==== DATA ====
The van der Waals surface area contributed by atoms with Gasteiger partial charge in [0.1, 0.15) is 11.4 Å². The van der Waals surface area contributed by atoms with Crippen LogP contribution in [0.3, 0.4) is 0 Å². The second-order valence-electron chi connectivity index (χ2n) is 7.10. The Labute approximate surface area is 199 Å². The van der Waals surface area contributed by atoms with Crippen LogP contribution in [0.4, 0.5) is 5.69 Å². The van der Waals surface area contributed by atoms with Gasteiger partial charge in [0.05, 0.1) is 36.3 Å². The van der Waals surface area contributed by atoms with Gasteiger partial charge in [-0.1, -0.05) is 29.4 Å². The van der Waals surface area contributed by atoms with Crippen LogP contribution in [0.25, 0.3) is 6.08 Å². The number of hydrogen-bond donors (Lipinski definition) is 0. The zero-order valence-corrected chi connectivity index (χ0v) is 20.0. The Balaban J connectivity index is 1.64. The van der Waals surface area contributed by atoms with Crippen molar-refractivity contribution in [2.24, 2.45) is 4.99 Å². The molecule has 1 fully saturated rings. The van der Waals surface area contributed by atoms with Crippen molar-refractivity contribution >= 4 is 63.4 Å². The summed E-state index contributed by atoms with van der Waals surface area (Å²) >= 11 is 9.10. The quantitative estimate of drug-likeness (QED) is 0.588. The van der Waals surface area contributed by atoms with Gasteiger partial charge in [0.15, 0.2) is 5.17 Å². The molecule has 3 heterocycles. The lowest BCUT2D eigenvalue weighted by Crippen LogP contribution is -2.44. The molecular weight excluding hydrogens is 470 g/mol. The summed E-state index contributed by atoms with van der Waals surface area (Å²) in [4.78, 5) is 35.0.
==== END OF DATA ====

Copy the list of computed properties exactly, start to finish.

The van der Waals surface area contributed by atoms with Gasteiger partial charge in [0.1, 0.15) is 11.4 Å². The van der Waals surface area contributed by atoms with Crippen LogP contribution in [0.3, 0.4) is 0 Å². The second-order valence-electron chi connectivity index (χ2n) is 7.10. The Labute approximate surface area is 199 Å². The van der Waals surface area contributed by atoms with Crippen LogP contribution in [0.4, 0.5) is 5.69 Å². The van der Waals surface area contributed by atoms with Gasteiger partial charge in [0.05, 0.1) is 36.3 Å². The van der Waals surface area contributed by atoms with Gasteiger partial charge in [-0.1, -0.05) is 29.4 Å². The van der Waals surface area contributed by atoms with Crippen LogP contribution in [0.25, 0.3) is 6.08 Å². The number of hydrogen-bond donors (Lipinski definition) is 0. The zero-order valence-corrected chi connectivity index (χ0v) is 20.0. The Balaban J connectivity index is 1.64. The van der Waals surface area contributed by atoms with Crippen molar-refractivity contribution in [2.24, 2.45) is 4.99 Å². The molecule has 1 fully saturated rings. The van der Waals surface area contributed by atoms with Crippen molar-refractivity contribution >= 4 is 63.4 Å². The summed E-state index contributed by atoms with van der Waals surface area (Å²) >= 11 is 9.10. The quantitative estimate of drug-likeness (QED) is 0.588. The van der Waals surface area contributed by atoms with Gasteiger partial charge in [0.15, 0.2) is 5.17 Å². The molecule has 3 heterocycles. The lowest BCUT2D eigenvalue weighted by Crippen LogP contribution is -2.44. The molecular weight excluding hydrogens is 470 g/mol. The summed E-state index contributed by atoms with van der Waals surface area (Å²) in [4.78, 5) is 35.0.